This section describes the EXIT and ITERATE statements and shows their use with nested control structures.
The ITERATE and EXIT statements let you explicitly control loop execution. These statements can be used to transfer control to the top or bottom of a control structure.
You can use EXIT to transfer control out of any of these structures:
In the case of control structures, EXIT passes control to the first statement following the end of the control structure.
You can use ITERATE to explicitly reexecute a FOR...NEXT, WHILE...NEXT, or UNTIL...NEXT loop. EXIT and ITERATE statements can appear only within the code blocks you want to leave or reexecute.
Executing the ITERATE statement is equivalent to transferring control to the loop's NEXT statement. The termination test is still performed when the NEXT statement transfers control to the top of the loop. In addition, transferring control to the NEXT statement means that a FOR loop's control variable is incremented by the STEP value.
Supplying a label for every loop lets you state explicitly which loop to leave or reexecute. If you do not supply a label for the ITERATE statement, HP BASIC reexecutes the innermost active loop. For example, if an ITERATE statement (that does not specify a label) is executed in the innermost of three nested loops, only the innermost loop is reexecuted.
In contrast, labeling each loop and supplying a label argument to the ITERATE statement lets you reexecute any of the loops. A label name also helps document your code. Because you must use a label with EXIT and it is sometimes necessary to use a label with ITERATE, you should always label the structures you want to control with these statements.
The following example shows the use of both the EXIT and ITERATE statements. This program explicitly exits the loop if you type a carriage return in response to the prompt. If you type a string, the program prints the length of the string and explicitly reexecutes the loop.
DECLARE STRING User_string Read_loop: WHILE 1% = 1% LINPUT "Please type a string"; User_string IF User_string == "" THEN EXIT Read_loop ELSE PRINT "Length is ";LEN(User_string) ITERATE Read_loop END IF NEXT END
In HP BASIC, a subroutine is a block of code accessed by a GOSUB or ON GOSUB statement. It must be in the same program unit as the statement that calls it. The RETURN statement in the subroutine returns control to the statement immediately following the GOSUB.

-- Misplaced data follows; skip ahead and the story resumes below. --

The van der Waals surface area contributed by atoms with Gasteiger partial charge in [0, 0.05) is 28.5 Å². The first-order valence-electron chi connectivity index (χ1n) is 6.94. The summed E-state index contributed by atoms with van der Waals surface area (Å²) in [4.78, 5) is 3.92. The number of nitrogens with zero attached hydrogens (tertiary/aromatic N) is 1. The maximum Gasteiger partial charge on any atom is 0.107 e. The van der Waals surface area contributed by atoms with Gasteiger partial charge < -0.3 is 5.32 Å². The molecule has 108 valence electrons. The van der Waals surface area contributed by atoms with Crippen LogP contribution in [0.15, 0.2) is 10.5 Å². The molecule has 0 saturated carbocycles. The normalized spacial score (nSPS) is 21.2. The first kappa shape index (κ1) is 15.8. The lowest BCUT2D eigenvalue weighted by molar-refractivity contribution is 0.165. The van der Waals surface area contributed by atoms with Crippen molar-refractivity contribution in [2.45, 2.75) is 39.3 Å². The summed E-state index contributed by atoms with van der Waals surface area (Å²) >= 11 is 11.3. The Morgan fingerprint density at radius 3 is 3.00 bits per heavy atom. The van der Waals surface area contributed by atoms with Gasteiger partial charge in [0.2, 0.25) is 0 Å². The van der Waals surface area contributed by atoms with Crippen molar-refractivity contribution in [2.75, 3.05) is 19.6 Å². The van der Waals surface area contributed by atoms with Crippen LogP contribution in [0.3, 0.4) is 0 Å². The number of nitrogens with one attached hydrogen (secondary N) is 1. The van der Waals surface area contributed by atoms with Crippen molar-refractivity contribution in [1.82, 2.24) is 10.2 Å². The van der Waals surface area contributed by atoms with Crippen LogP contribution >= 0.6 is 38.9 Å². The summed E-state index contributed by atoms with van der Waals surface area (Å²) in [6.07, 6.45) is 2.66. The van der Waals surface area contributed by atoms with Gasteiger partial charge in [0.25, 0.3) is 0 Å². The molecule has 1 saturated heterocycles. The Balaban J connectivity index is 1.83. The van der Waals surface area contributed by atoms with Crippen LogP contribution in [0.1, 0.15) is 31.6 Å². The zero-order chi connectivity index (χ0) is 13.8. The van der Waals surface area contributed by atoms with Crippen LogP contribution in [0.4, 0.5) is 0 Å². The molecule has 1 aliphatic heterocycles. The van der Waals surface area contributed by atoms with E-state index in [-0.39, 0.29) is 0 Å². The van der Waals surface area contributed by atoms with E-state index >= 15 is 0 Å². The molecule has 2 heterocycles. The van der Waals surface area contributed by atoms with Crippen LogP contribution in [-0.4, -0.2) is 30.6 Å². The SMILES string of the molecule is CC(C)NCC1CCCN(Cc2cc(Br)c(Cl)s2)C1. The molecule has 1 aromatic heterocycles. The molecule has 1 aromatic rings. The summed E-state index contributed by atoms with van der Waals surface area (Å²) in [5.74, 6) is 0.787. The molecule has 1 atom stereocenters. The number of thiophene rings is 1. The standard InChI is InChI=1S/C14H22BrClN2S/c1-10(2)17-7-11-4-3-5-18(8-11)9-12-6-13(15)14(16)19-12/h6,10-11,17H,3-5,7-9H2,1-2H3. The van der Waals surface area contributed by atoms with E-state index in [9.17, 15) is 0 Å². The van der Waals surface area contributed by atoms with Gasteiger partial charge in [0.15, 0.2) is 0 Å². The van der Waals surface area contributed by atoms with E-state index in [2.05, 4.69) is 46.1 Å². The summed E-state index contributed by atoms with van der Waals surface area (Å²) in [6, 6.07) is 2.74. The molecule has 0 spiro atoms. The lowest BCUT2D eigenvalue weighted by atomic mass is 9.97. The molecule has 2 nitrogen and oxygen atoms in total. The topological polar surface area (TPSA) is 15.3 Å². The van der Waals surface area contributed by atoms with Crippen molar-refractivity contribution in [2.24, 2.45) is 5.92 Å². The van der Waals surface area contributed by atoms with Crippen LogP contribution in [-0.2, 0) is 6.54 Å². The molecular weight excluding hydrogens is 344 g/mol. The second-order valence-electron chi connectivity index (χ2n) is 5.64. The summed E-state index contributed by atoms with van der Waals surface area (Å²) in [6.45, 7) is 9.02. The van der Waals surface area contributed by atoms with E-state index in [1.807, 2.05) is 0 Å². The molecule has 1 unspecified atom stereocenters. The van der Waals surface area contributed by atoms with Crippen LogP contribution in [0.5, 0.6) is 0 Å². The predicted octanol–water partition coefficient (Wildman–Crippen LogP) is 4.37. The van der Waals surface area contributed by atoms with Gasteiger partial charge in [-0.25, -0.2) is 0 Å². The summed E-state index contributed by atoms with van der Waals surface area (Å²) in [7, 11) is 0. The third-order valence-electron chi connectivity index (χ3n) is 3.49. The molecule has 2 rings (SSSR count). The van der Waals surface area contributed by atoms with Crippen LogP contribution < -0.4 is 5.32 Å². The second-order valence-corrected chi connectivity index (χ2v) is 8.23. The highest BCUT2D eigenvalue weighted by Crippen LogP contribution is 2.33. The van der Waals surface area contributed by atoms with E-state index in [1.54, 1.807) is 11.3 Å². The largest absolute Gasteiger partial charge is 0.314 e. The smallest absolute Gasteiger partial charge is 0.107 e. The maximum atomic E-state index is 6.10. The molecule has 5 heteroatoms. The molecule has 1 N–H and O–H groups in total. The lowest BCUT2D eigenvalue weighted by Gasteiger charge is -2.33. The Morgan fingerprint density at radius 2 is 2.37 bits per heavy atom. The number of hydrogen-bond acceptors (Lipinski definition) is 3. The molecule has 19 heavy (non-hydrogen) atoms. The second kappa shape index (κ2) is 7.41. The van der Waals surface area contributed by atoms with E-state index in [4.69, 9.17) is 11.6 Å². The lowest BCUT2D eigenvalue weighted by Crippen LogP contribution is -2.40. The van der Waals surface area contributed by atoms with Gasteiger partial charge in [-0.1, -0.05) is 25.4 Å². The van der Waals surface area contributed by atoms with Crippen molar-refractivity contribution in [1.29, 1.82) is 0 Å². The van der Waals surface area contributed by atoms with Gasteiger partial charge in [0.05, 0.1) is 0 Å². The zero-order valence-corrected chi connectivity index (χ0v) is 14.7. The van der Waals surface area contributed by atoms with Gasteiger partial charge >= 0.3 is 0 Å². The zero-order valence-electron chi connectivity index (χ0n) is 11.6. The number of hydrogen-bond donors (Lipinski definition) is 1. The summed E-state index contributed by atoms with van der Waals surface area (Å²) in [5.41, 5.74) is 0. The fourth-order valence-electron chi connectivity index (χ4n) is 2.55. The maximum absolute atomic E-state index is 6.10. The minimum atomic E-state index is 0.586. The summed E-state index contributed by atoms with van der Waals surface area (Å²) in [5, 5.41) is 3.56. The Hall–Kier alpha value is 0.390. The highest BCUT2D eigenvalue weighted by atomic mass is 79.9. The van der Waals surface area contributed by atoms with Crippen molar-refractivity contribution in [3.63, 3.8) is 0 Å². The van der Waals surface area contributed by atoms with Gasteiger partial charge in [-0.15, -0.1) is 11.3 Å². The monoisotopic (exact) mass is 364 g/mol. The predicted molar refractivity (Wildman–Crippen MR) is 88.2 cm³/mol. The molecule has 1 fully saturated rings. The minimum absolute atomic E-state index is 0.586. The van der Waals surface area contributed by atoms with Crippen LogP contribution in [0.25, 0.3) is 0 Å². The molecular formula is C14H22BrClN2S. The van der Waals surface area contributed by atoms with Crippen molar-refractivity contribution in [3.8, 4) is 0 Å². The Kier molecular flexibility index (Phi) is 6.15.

The first line of a subroutine can be any valid HP BASIC statement, including a REM statement. You do not have to transfer control to the first line of the subroutine. Instead, you can include several entry points into the same subroutine. You can also reference subroutines by using a GOSUB or ON GOSUB statement to another subroutine.
Variables and data in a subroutine are global to the program unit in
which the subroutine resides.
9.6.1 GOSUB and RETURN Statements
The GOSUB statement unconditionally transfers control to a line in a subroutine. The last statement in a subroutine is a RETURN statement, which returns control to the first statement after the calling GOSUB. A subroutine can contain more than one RETURN statement so you can return control conditionally, depending on a specified condition.
The following example first assigns a value of 5 to the variable A, then transfers control to the subroutine labeled Times_two. This subroutine replaces the value of A with A multiplied by 2. The subroutine's RETURN statement transfers control to the first PRINT statement, which displays the changed value. The program calls the subroutine two more times, with different values for A. Each time, the RETURN transfers control to the statement immediately following the corresponding GOSUB.
A = 5 GOSUB Times_two PRINT A A = 15 GOSUB Times_two PRINT A A = 25 GOSUB Times_two PRINT A GOTO Done Times_two: !This is the subroutine entry point A = A * 2 RETURN Done: END
10 30 50
Note that HP BASIC signals "RETURN without GOSUB" if it
encounters a RETURN statement without first having encountered a GOSUB
or ON GOSUB statement.
9.6.2 ON...GOSUB...OTHERWISE Statement
The ON...GOSUB...OTHERWISE statement transfers control to one of several target subroutines depending on the value of a numeric expression. A RETURN statement returns control to the first statement after the calling ON GOSUB. A subroutine can contain more than one RETURN statement so that you can return control conditionally, depending on a specified condition.